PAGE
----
Taxation is only theft if you're really sure that your life would be better in a place that didn't have all the services you rely on that taxes collectively pay for.
By Michael Nabert
Published June 29, 2017
There was a time when North American cities had several competing fire departments. If your house was on fire and you had purchased a contract with one of them, they would see their shield displayed on your house and try to fight the fire, and if you hadn't paid them they'd let it burn to the ground without lifting a finger.
Sometimes your house would burn to the ground anyway, because when they were coming to try to deal with your fire they'd end up getting into fistfights with a different fire fighting company that wanted them to fail. And in any case, fire protection was not only expensive, but only marginally effective.
Then we collectively did the math and realized that when your neighbour's house burns down it doesn't actually make anything better for you but also endangers your own home, and that it was far more cost effective on all levels to centralize the practice because it not only managed to protect everyone but was also a lot cheaper as well.
So cities, behaving like rational adults, made policy decisions to begin funding those services through the mechanism of taxes, and that's why we have centralized fire services in the first place.
"Taxation is theft" people like to pretend none of this is true or relevant, but in this as in other topics, the facts matter. Human civilization would never have been possible in the first place if it began from a childish selfish belief that "I'm perfectly happy watching my neighbour's house burn down as long as it saves me $5," because the survival unit of any primate species is the social group, not the individual.
Similarly, I don't drive a car, but I don't go around whining that it's somehow cruel and unfair for me to live in a place where a collectively funded effort builds and maintains roads.
First, even if I don't personally drive, I understand that those roads are also handy for things like shipping food from the places where it is grown to the place where I need to eat it. Second, living in a place where there are roads also means that the fire department can get to where I live if there's a fire.
And finally, I am not an emotional infant completely incapable of giving a crap about the other people that I share this community with and I am able to understand that living in a civilization where people can get around from place to place is objectively better for me, too.
If I don't have a child in the public school system, I can likewise understand that it's better for me to live in a place where people know things, because public education means literacy and skills, more doctors when I'm sick and more engineers to make sure the bridges don't collapse, and so on.
For that matter, pooling our collective resources through the mechanism of taxes is the best chance we have that the bridges those engineers can design will actually get built.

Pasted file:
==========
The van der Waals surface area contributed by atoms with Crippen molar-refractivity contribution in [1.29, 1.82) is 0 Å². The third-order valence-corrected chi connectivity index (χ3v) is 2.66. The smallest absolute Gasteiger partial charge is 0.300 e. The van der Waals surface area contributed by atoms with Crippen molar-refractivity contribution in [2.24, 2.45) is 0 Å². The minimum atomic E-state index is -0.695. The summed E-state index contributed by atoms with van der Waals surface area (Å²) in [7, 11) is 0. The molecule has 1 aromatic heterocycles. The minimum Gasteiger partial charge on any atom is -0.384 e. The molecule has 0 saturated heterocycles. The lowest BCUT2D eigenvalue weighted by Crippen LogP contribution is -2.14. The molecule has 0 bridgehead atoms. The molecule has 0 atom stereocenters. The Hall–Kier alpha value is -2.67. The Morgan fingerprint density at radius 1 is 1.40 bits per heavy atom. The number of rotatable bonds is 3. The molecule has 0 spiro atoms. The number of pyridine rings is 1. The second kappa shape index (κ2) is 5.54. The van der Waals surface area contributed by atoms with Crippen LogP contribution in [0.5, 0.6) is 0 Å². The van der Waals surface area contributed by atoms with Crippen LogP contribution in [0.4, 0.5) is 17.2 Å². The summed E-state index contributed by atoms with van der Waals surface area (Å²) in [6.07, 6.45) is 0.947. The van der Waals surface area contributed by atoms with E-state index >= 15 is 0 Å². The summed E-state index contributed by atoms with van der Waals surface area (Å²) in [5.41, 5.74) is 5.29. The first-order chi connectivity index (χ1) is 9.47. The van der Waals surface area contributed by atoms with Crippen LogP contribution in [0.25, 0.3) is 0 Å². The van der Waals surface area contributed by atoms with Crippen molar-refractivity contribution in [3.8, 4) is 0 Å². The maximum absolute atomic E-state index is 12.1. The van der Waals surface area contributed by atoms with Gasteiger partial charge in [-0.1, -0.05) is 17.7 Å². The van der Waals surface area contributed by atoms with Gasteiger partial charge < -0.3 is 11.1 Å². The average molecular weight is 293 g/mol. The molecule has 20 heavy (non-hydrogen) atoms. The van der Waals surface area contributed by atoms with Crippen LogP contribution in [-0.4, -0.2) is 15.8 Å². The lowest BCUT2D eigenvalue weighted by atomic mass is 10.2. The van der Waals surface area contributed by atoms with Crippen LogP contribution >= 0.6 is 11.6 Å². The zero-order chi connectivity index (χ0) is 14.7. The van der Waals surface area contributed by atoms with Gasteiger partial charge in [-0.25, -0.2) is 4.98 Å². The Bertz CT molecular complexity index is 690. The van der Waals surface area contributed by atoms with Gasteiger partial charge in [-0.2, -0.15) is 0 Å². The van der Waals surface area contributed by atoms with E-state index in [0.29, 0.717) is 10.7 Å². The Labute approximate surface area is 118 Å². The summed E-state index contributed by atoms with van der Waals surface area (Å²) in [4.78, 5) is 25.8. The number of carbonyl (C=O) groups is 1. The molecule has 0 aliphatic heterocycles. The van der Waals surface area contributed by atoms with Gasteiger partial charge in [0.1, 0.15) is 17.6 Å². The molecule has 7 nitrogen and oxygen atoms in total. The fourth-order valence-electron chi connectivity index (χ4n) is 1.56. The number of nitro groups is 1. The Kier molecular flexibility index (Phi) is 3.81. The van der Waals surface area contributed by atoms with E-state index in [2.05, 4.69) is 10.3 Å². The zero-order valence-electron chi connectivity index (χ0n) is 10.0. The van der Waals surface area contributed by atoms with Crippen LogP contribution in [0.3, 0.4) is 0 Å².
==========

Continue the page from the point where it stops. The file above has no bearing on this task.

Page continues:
An important difference is one of motivation. A publicly-funded fire department has the goal of keeping people as safe from fire as possible. It can operate at a loss that required an expense, albeit a fairly small one, to the taxpayer, in order to avoid the much bigger expense of large property losses to fire, as well as needless loss of life.
A libertarian fire department has a completely different goal: to profit as much as possible by operating a fire department. If it's profitable to protect house A, they'll do it, and if it's not profitable to protect house B, then it might as well burn down because they don't give a crap about the people in house B.
A perfect example of this is health care. The US spends more than twice as much money per capita for health care as any nation on Earth that provides universal, publicly funded health care - and still managed to end up with significantly worse health outcomes.
What's the difference? On the one hand, economies of scale mean that a jurisdiction like Denmark can get a good bulk rate on medications they need by negotiating with pharmaceutical companies, while a non-centralized US model means citizens must pay much much more for the exact same medications because they have no collective bargaining power.
A state-run health care system has the goal of ensuring a universal basic level of care as cost-efficiently as possible. The private US model, in contrast, has the goal of maximizing shareholder profit, and that means the people with power in that model are tasked with squeezing every last dime out of sick people that they can.
The phrase "Taxation is theft" is a painfully simplistic way of throwing a tantrum at the idea of civilization. At its essence, it is unable to compete with basic math.
Taxation is only theft if you're really sure that your life would be better in a place that didn't have meat inspection, road maintenance, water works, libraries, fire departments, laws, national defence, education, emergency services, public safety measures, and the rest of the services you rely on that taxes collectively pay for.
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